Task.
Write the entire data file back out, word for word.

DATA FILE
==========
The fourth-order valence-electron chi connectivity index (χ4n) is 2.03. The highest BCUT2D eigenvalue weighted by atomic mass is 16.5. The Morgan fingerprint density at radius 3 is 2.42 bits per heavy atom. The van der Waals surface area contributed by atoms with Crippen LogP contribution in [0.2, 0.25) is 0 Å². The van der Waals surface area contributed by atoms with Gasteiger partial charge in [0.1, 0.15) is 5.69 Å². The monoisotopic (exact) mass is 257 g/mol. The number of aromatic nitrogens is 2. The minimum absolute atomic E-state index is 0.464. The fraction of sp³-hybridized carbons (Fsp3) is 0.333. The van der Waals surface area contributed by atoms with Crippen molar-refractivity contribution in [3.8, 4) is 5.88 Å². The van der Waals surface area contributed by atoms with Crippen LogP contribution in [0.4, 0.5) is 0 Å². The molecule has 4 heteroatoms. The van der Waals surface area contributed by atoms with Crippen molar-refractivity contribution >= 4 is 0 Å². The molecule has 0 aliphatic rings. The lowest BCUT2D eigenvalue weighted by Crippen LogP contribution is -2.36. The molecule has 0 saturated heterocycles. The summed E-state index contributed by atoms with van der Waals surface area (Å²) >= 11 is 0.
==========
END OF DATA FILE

The fourth-order valence-electron chi connectivity index (χ4n) is 2.03. The highest BCUT2D eigenvalue weighted by atomic mass is 16.5. The Morgan fingerprint density at radius 3 is 2.42 bits per heavy atom. The van der Waals surface area contributed by atoms with Crippen LogP contribution in [0.2, 0.25) is 0 Å². The van der Waals surface area contributed by atoms with Gasteiger partial charge in [0.1, 0.15) is 5.69 Å². The monoisotopic (exact) mass is 257 g/mol. The number of aromatic nitrogens is 2. The minimum absolute atomic E-state index is 0.464. The fraction of sp³-hybridized carbons (Fsp3) is 0.333. The van der Waals surface area contributed by atoms with Crippen molar-refractivity contribution in [3.8, 4) is 5.88 Å². The van der Waals surface area contributed by atoms with Crippen LogP contribution in [0.4, 0.5) is 0 Å². The molecule has 4 heteroatoms. The van der Waals surface area contributed by atoms with Crippen molar-refractivity contribution >= 4 is 0 Å². The molecule has 0 aliphatic rings. The lowest BCUT2D eigenvalue weighted by Crippen LogP contribution is -2.36. The molecule has 0 saturated heterocycles. The summed E-state index contributed by atoms with van der Waals surface area (Å²) >= 11 is 0.